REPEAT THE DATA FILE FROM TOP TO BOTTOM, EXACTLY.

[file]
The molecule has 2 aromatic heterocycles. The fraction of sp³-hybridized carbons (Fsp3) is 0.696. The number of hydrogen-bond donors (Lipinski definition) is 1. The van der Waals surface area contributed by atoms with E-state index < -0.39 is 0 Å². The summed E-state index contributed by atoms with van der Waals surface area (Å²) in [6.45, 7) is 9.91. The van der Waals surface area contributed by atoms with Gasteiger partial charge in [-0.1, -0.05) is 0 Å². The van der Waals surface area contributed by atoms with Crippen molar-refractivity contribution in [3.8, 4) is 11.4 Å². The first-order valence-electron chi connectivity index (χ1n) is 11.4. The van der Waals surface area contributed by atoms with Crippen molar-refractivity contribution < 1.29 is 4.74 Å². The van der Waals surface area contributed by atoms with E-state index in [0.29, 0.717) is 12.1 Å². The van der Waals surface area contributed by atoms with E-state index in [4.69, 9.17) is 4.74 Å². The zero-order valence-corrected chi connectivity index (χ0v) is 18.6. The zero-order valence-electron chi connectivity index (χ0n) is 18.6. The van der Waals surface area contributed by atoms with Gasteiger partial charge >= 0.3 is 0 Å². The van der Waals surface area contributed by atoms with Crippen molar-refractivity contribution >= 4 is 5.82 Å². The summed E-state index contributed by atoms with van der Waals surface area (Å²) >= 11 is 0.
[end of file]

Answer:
The molecule has 2 aromatic heterocycles. The fraction of sp³-hybridized carbons (Fsp3) is 0.696. The number of hydrogen-bond donors (Lipinski definition) is 1. The van der Waals surface area contributed by atoms with E-state index < -0.39 is 0 Å². The summed E-state index contributed by atoms with van der Waals surface area (Å²) in [6.45, 7) is 9.91. The van der Waals surface area contributed by atoms with Gasteiger partial charge in [-0.1, -0.05) is 0 Å². The van der Waals surface area contributed by atoms with Crippen molar-refractivity contribution in [3.8, 4) is 11.4 Å². The first-order valence-electron chi connectivity index (χ1n) is 11.4. The van der Waals surface area contributed by atoms with Crippen molar-refractivity contribution < 1.29 is 4.74 Å². The van der Waals surface area contributed by atoms with E-state index in [0.29, 0.717) is 12.1 Å². The van der Waals surface area contributed by atoms with E-state index in [4.69, 9.17) is 4.74 Å². The zero-order valence-corrected chi connectivity index (χ0v) is 18.6. The zero-order valence-electron chi connectivity index (χ0n) is 18.6. The van der Waals surface area contributed by atoms with Gasteiger partial charge >= 0.3 is 0 Å². The van der Waals surface area contributed by atoms with Crippen molar-refractivity contribution >= 4 is 5.82 Å². The summed E-state index contributed by atoms with van der Waals surface area (Å²) >= 11 is 0.